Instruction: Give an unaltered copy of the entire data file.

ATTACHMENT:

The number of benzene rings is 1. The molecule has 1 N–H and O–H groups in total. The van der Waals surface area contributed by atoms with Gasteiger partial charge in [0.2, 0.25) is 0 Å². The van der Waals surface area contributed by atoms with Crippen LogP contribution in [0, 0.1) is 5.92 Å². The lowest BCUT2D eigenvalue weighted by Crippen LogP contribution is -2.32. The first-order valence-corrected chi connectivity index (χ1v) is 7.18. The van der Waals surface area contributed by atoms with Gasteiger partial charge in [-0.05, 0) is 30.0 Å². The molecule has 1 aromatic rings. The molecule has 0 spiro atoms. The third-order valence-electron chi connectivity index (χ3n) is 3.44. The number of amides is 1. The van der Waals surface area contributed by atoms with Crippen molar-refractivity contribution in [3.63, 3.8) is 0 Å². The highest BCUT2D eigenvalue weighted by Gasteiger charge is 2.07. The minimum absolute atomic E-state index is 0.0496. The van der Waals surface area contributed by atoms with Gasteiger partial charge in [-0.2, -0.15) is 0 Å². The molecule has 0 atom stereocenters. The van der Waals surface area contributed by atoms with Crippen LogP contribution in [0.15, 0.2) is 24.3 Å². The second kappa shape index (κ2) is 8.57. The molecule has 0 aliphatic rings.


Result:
The number of benzene rings is 1. The molecule has 1 N–H and O–H groups in total. The van der Waals surface area contributed by atoms with Gasteiger partial charge in [0.2, 0.25) is 0 Å². The van der Waals surface area contributed by atoms with Crippen LogP contribution in [0, 0.1) is 5.92 Å². The lowest BCUT2D eigenvalue weighted by Crippen LogP contribution is -2.32. The first-order valence-corrected chi connectivity index (χ1v) is 7.18. The van der Waals surface area contributed by atoms with Gasteiger partial charge in [-0.05, 0) is 30.0 Å². The molecule has 1 aromatic rings. The molecule has 0 spiro atoms. The third-order valence-electron chi connectivity index (χ3n) is 3.44. The number of amides is 1. The van der Waals surface area contributed by atoms with Crippen molar-refractivity contribution in [3.63, 3.8) is 0 Å². The highest BCUT2D eigenvalue weighted by Gasteiger charge is 2.07. The minimum absolute atomic E-state index is 0.0496. The van der Waals surface area contributed by atoms with Gasteiger partial charge in [-0.2, -0.15) is 0 Å². The molecule has 0 atom stereocenters. The van der Waals surface area contributed by atoms with Crippen LogP contribution in [0.15, 0.2) is 24.3 Å². The second kappa shape index (κ2) is 8.57. The molecule has 0 aliphatic rings.